Now that we have all the hardware and Operating System stuff settled, we consider our server stack options. One of the interesting options is the Napkin Server. It is based on JRuby, Sinatara and Neo4j graph database. The Napkin server offers a REST API with predefined services for storing and retrieving configuration information and collecting time series data from client devices. A plug-in model provides extensibility in HTTP handling and periodic processing of stored data. It is a very interesting project, you can refer to the wiki for Cubieboard installation here.

The second option would be to go for the more traditional LAMP stack. The installation is a very simple 3-step process.

Step 1: Installing Apache 2 and PHP 5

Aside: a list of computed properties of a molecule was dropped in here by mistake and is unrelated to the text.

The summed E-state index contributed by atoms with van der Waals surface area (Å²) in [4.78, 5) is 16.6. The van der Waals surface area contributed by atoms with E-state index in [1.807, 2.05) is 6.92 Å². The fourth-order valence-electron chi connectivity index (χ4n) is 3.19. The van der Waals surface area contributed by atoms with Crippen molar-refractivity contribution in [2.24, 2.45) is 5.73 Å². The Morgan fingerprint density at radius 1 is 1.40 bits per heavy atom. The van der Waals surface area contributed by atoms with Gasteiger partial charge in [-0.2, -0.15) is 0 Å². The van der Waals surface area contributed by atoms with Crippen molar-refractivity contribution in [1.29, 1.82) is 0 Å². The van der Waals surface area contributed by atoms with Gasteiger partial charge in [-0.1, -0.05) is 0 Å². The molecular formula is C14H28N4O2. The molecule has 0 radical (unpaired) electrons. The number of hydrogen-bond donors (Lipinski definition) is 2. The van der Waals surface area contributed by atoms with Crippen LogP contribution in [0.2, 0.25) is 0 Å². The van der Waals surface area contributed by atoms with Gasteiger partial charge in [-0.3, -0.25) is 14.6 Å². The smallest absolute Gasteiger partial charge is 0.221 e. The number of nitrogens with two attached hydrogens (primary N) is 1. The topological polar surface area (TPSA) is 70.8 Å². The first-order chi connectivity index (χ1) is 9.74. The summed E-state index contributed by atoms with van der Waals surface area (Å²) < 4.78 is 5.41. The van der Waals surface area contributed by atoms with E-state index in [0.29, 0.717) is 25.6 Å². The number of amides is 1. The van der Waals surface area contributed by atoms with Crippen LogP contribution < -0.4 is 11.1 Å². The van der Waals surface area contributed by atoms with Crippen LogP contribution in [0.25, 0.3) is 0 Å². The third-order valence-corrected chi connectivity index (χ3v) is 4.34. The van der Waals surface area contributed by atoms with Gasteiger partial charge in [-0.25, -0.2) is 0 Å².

Apache is usually the go-to choice for most linux based servers. You can easily install Apache and configure it with PHP 5 with the package manager tool like this:

 root@cubie:~# apt-get install apache2 php5 libapache2-mod-php5 

The folder holding all the php pages by default is located in /var/www/

To check if php is properly installed, just open a sample php file:

 root@cubie:~# vi /var/www/test_file.php 

and add the following php code

 {codecitation}<?php phpinfo();?>{/codecitation} 

After you have saved this file, you can test by opening a browser on a different machine and connect to the following link: http://%5Bcubieboard’s-ip%5D//test_file.php and you will see this :


Step 2 : Installing MySQL Database server

The next step would be installing the database backbone. Again, installing MySQL is an easy task with the package manager: